The project featured six moving fins, attached to a central bowl by cables. 'Astronauts' inside can control these fins by rocking the bowl from side to side.

© Tamás Bujnovszky
© Tamás Bujnovszky

Spikefort

© Tamás Bujnovszky
© Tamás Bujnovszky

Led by Bence Pap (Studio Lynn) and Oliver Sales (DOP ARCHITECTURE), this striking tower was built to react to the wind, with a facade that, while securely fixed to the building, can wave in the breeze. The tower also explores the balance between interior and exterior; with a neatly organized interior of platforms and ladders adorning a clearly visible structure, but an exterior facade which appears to be almost entirely chaotic.

© Tamás Bujnovszky
© Tamás Bujnovszky

Forcefields

© Tamás Bujnovszky
© Tamás Bujnovszky

Building on her work in parametric design, Biayna Bogosian (Somewhere Something) devised this project to explore the balance between hyper-modern design techniques and craft construction in traditional materials. Working first "to design a system, rather than the object itself" their design was ultimately generated by the landscape of the site, once its variables were entered into this system.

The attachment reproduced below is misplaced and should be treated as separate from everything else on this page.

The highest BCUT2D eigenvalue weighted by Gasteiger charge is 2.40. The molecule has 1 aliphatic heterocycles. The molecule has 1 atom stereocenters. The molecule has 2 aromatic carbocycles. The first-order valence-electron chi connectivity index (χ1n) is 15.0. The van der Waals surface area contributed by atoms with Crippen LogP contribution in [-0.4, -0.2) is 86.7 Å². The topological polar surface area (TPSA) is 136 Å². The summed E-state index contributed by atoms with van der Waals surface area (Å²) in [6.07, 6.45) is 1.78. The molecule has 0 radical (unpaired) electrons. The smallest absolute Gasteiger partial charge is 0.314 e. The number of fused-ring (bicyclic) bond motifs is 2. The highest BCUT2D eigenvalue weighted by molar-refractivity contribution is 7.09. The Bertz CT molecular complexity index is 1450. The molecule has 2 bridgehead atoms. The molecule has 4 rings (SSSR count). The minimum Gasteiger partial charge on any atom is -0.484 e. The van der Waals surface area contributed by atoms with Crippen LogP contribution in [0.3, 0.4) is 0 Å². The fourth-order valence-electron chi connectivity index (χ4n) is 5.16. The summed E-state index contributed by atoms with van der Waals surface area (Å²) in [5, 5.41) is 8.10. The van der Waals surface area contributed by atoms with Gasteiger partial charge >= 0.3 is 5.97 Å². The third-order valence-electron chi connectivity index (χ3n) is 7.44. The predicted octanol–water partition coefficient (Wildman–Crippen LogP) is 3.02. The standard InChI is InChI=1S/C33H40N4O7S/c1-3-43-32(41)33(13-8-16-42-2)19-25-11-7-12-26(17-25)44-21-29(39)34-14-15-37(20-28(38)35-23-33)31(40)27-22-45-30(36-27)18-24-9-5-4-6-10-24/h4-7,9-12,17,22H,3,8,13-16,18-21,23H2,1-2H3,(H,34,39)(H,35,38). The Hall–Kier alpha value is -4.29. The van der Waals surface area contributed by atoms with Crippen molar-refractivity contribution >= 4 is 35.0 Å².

© Tamás Bujnovszky
© Tamás Bujnovszky
© Tamás Bujnovszky
© Tamás Bujnovszky

Woodwox

© Tamás Bujnovszky
© Tamás Bujnovszky

This project envisaged by BLOKK Design Studio and Spora Architects resulted in a giant string instrument, which can only be effectively played by a group of people working together as a team.

© Tamás Bujnovszky
© Tamás Bujnovszky

The design aims to evoke a feeling of ritual or ceremony in the participants, similar to the function of concepts such as the native american totem pole, which "restore the balance between people and nature."

© Tamás Bujnovszky
© Tamás Bujnovszky

Mochi

© Tamás Bujnovszky
© Tamás Bujnovszky

This installation led by Pep Tornabell (CODA) played on the flexibility of thin strips of wood to create a lightweight but self supporting structure that expresses the balance between the strength of the wood and the force of gravity acting upon it.

© Tamás Bujnovszky
© Tamás Bujnovszky
© Tamás Bujnovszky
© Tamás Bujnovszky

Labirynth

© Tamás Bujnovszky
© Tamás Bujnovszky

Salvador Gilbert Sanz (EMBT Miralles Tagliabue) initially set a challenge for this project that they would use no screws, nails or other non-wooden fixings. In addition, they would only use two different section sizes of wood, one for the structure and another for the platforms.

© Tamás Bujnovszky
© Tamás Bujnovszky

Despite this, they created a form of relative complexity, providing a platform that weaves its way among the trees to offer views of the setting sun.

© Tamás Bujnovszky
© Tamás Bujnovszky

Fireball

© Géza Talabér
© Géza Talabér

This madcap project led by Mjölk Architects features a hexagonal 'hangar' which is the base for a floating cloud: assisted by a fire lit at the center of the structure, a fabric balloon rises from the hangar's hollow middle.